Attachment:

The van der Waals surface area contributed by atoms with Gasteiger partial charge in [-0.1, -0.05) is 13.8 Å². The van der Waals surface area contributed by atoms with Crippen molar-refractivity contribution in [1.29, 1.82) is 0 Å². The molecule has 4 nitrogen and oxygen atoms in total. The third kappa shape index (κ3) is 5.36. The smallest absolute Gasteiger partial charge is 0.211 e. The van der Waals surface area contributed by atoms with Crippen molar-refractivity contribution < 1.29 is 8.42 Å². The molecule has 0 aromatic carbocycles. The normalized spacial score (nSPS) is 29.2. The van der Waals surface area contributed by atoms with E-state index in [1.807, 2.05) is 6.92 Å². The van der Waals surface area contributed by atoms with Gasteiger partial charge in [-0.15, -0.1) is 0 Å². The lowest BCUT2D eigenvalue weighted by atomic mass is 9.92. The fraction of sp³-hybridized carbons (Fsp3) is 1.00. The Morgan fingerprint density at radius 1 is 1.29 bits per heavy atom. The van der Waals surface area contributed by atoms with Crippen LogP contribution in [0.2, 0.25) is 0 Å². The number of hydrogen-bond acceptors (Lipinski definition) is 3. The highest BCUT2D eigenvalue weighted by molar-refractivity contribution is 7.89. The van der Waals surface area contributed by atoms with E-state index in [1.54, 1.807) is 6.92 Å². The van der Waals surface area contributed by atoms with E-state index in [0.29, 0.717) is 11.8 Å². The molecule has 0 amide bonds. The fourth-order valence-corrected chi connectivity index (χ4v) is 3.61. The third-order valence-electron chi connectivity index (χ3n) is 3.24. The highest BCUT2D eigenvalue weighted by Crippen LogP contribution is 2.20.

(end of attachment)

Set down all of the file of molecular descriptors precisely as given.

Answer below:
The van der Waals surface area contributed by atoms with Gasteiger partial charge in [-0.1, -0.05) is 13.8 Å². The van der Waals surface area contributed by atoms with Crippen molar-refractivity contribution in [1.29, 1.82) is 0 Å². The molecule has 4 nitrogen and oxygen atoms in total. The third kappa shape index (κ3) is 5.36. The smallest absolute Gasteiger partial charge is 0.211 e. The van der Waals surface area contributed by atoms with Crippen molar-refractivity contribution < 1.29 is 8.42 Å². The molecule has 0 aromatic carbocycles. The normalized spacial score (nSPS) is 29.2. The van der Waals surface area contributed by atoms with E-state index in [1.807, 2.05) is 6.92 Å². The van der Waals surface area contributed by atoms with Gasteiger partial charge in [-0.15, -0.1) is 0 Å². The lowest BCUT2D eigenvalue weighted by atomic mass is 9.92. The fraction of sp³-hybridized carbons (Fsp3) is 1.00. The Morgan fingerprint density at radius 1 is 1.29 bits per heavy atom. The van der Waals surface area contributed by atoms with Crippen LogP contribution in [0.2, 0.25) is 0 Å². The number of hydrogen-bond acceptors (Lipinski definition) is 3. The highest BCUT2D eigenvalue weighted by molar-refractivity contribution is 7.89. The van der Waals surface area contributed by atoms with E-state index in [1.54, 1.807) is 6.92 Å². The van der Waals surface area contributed by atoms with E-state index in [0.29, 0.717) is 11.8 Å². The molecule has 0 amide bonds. The fourth-order valence-corrected chi connectivity index (χ4v) is 3.61. The third-order valence-electron chi connectivity index (χ3n) is 3.24. The highest BCUT2D eigenvalue weighted by Crippen LogP contribution is 2.20.